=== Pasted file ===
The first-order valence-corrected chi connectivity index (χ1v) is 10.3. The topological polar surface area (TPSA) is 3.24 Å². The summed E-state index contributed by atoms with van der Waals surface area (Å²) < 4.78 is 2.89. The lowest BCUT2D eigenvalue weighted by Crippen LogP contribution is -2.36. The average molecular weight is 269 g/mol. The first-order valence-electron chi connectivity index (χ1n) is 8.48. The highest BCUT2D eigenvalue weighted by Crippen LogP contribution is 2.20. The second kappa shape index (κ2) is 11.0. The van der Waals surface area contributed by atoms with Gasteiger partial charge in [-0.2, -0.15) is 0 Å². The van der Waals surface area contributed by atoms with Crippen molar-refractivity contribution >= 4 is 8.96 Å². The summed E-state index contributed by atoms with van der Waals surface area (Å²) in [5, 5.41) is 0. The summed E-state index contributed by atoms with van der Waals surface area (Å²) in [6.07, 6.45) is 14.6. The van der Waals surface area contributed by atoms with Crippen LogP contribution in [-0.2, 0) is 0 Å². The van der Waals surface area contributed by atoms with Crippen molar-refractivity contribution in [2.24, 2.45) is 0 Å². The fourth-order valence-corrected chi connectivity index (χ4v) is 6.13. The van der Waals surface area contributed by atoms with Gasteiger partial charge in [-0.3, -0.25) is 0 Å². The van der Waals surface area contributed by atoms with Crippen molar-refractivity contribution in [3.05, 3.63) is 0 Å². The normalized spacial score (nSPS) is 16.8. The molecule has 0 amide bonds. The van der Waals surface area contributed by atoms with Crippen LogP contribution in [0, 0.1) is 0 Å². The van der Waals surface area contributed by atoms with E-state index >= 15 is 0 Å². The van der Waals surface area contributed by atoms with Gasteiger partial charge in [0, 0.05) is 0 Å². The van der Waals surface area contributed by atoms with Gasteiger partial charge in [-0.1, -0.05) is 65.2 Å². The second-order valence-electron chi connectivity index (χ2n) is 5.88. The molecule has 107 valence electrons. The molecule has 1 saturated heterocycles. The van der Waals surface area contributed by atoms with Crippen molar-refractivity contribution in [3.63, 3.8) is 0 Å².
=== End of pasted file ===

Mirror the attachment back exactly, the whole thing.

The first-order valence-corrected chi connectivity index (χ1v) is 10.3. The topological polar surface area (TPSA) is 3.24 Å². The summed E-state index contributed by atoms with van der Waals surface area (Å²) < 4.78 is 2.89. The lowest BCUT2D eigenvalue weighted by Crippen LogP contribution is -2.36. The average molecular weight is 269 g/mol. The first-order valence-electron chi connectivity index (χ1n) is 8.48. The highest BCUT2D eigenvalue weighted by Crippen LogP contribution is 2.20. The second kappa shape index (κ2) is 11.0. The van der Waals surface area contributed by atoms with Gasteiger partial charge in [-0.2, -0.15) is 0 Å². The van der Waals surface area contributed by atoms with Crippen molar-refractivity contribution >= 4 is 8.96 Å². The summed E-state index contributed by atoms with van der Waals surface area (Å²) in [5, 5.41) is 0. The summed E-state index contributed by atoms with van der Waals surface area (Å²) in [6.07, 6.45) is 14.6. The van der Waals surface area contributed by atoms with Crippen LogP contribution in [-0.2, 0) is 0 Å². The van der Waals surface area contributed by atoms with Crippen molar-refractivity contribution in [2.24, 2.45) is 0 Å². The fourth-order valence-corrected chi connectivity index (χ4v) is 6.13. The van der Waals surface area contributed by atoms with Gasteiger partial charge in [-0.3, -0.25) is 0 Å². The van der Waals surface area contributed by atoms with Crippen molar-refractivity contribution in [3.05, 3.63) is 0 Å². The normalized spacial score (nSPS) is 16.8. The molecule has 0 amide bonds. The van der Waals surface area contributed by atoms with Crippen LogP contribution in [0, 0.1) is 0 Å². The van der Waals surface area contributed by atoms with E-state index >= 15 is 0 Å². The van der Waals surface area contributed by atoms with Gasteiger partial charge in [0, 0.05) is 0 Å². The van der Waals surface area contributed by atoms with Gasteiger partial charge in [-0.1, -0.05) is 65.2 Å². The second-order valence-electron chi connectivity index (χ2n) is 5.88. The molecule has 107 valence electrons. The molecule has 1 saturated heterocycles. The van der Waals surface area contributed by atoms with Crippen molar-refractivity contribution in [3.63, 3.8) is 0 Å².